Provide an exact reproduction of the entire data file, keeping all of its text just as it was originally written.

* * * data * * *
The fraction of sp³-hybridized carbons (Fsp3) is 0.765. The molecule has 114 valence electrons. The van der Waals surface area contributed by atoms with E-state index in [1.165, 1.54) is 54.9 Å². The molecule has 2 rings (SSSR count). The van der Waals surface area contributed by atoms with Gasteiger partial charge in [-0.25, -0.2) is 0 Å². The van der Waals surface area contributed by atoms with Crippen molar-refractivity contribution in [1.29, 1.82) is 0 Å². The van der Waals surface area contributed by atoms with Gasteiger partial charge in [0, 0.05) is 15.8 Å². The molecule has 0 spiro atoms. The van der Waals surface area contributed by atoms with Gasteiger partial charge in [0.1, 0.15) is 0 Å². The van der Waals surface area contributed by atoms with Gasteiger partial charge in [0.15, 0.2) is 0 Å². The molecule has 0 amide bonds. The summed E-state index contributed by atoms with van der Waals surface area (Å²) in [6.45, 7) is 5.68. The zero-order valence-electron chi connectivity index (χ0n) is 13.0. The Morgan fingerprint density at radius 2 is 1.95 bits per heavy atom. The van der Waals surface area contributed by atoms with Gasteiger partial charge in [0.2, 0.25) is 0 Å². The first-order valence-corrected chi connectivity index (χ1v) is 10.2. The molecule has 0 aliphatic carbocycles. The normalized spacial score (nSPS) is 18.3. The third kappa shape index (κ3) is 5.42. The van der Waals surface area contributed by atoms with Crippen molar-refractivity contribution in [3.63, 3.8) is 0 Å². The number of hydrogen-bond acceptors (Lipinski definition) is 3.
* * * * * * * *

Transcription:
The fraction of sp³-hybridized carbons (Fsp3) is 0.765. The molecule has 114 valence electrons. The van der Waals surface area contributed by atoms with E-state index in [1.165, 1.54) is 54.9 Å². The molecule has 2 rings (SSSR count). The van der Waals surface area contributed by atoms with Gasteiger partial charge in [-0.25, -0.2) is 0 Å². The van der Waals surface area contributed by atoms with Crippen molar-refractivity contribution in [1.29, 1.82) is 0 Å². The van der Waals surface area contributed by atoms with Gasteiger partial charge in [0, 0.05) is 15.8 Å². The molecule has 0 spiro atoms. The van der Waals surface area contributed by atoms with Gasteiger partial charge in [0.1, 0.15) is 0 Å². The van der Waals surface area contributed by atoms with Gasteiger partial charge in [0.15, 0.2) is 0 Å². The molecule has 0 amide bonds. The summed E-state index contributed by atoms with van der Waals surface area (Å²) in [6.45, 7) is 5.68. The zero-order valence-electron chi connectivity index (χ0n) is 13.0. The Morgan fingerprint density at radius 2 is 1.95 bits per heavy atom. The van der Waals surface area contributed by atoms with Gasteiger partial charge in [0.2, 0.25) is 0 Å². The first-order valence-corrected chi connectivity index (χ1v) is 10.2. The molecule has 0 aliphatic carbocycles. The normalized spacial score (nSPS) is 18.3. The third kappa shape index (κ3) is 5.42. The van der Waals surface area contributed by atoms with Crippen molar-refractivity contribution in [3.63, 3.8) is 0 Å². The number of hydrogen-bond acceptors (Lipinski definition) is 3.